Ricoh’s ultimate goal is to get its name into the corporate American consciousness, and then use the name awareness to sell every document-processing product or service that a company could need in the digital-network age.

The new approach does bring risks. One of Ricoh’s competitive advantages has always been that its products were sold at a discount to its competitors. And one reason Ricoh could hold prices down when Savin, Lanier and Gestetner were independent is that those companies footed the advertising, marketing and distribution bills — even as Ricoh benefited from the economies of scale that came with manufacturing all their machines.

Last year Ricoh did notch its prices up a bit, in part to pay for its new advertising push. So far, there is no evidence that the price increase hurt sales. But with the economy now slowing, some analysts wonder whether any office equipment maker can hold the line on prices.

In another sense, though, the timing of Ricoh’s new push is propitious. The Xerox Corporation, long the market leader, has a huge installed base of analog copiers, and until a year ago, it was fairly successful at getting those customers to trade up to higher-priced digital copiers.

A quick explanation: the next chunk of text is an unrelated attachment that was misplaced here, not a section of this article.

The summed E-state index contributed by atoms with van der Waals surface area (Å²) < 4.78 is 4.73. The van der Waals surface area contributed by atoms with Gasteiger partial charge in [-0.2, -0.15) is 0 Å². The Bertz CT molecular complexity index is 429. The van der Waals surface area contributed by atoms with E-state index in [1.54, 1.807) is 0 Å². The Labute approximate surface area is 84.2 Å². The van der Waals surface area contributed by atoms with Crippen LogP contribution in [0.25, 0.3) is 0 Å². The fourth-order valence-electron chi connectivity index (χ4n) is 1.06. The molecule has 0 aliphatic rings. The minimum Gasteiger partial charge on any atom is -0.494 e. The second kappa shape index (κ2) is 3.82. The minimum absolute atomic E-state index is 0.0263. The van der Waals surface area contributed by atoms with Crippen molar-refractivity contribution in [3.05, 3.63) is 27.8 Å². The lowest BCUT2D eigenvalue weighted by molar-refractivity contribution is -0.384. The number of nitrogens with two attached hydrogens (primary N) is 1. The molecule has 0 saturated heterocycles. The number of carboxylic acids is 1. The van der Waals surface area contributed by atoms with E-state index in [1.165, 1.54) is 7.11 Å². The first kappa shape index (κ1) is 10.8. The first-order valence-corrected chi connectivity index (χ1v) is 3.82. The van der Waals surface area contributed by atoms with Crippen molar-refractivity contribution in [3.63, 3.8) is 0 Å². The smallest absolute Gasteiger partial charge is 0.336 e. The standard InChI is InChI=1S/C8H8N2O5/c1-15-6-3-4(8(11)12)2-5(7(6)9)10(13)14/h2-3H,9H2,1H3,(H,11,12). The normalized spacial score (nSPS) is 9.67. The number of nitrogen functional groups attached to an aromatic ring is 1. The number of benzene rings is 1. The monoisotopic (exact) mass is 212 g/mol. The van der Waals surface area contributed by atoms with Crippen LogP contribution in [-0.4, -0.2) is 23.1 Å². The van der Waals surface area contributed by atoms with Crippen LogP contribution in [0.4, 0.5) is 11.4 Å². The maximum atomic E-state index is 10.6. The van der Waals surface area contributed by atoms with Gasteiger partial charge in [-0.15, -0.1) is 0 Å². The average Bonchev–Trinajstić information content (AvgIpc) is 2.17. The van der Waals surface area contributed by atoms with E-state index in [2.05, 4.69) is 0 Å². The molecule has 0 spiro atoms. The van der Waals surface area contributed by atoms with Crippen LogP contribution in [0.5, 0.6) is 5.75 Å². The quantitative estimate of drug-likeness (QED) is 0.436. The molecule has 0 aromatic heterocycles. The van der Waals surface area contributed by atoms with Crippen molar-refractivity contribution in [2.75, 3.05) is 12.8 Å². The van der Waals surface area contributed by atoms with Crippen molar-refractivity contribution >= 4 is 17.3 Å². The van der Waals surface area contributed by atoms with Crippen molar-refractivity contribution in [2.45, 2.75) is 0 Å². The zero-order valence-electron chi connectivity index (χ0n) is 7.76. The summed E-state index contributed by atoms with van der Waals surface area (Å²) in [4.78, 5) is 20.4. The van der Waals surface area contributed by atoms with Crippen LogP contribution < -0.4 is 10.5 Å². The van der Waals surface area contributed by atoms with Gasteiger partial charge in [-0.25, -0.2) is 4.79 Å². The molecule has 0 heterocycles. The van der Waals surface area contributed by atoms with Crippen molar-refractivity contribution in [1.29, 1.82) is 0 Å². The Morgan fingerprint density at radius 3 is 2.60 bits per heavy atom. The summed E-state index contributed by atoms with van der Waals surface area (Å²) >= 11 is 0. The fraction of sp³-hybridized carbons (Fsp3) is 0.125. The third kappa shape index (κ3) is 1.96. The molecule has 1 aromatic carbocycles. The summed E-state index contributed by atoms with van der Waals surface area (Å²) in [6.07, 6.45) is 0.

But Xerox is grappling with the aftermaths of a bungled sales-force reorganization and a mismanaged attempt to consolidate customer administration offices. Lately, as Xerox management has been preoccupied with planning layoffs and trying to sell assets to raise much-needed cash, companies like Canon, I.B.M., Heidelberger, Toshiba and, yes, Ricoh, have been wooing many of those customers away.

Xerox has been ”out there convincing their customers to get a new digital machine, and that just opens the door for us,” Mr. Ivy said. ”If this were a sitcom, people would say the plot is too suspiciously pat.”

And yet, simply stealing market share from Xerox in the copier market could be a Pyrrhic victory: The overall market for copiers is in decline, now that printers are taking on many tasks that copiers once handled.

And customers are clamoring for one-stop shopping. They want to buy an entire document processing system — printers and copiers and fax machines, slow and fast machines, color and black-and-white — from a company that can provide products, service and supplies to each of their branch offices. And, more often these days, they want that company to set up and manage the entire corporate document processing system.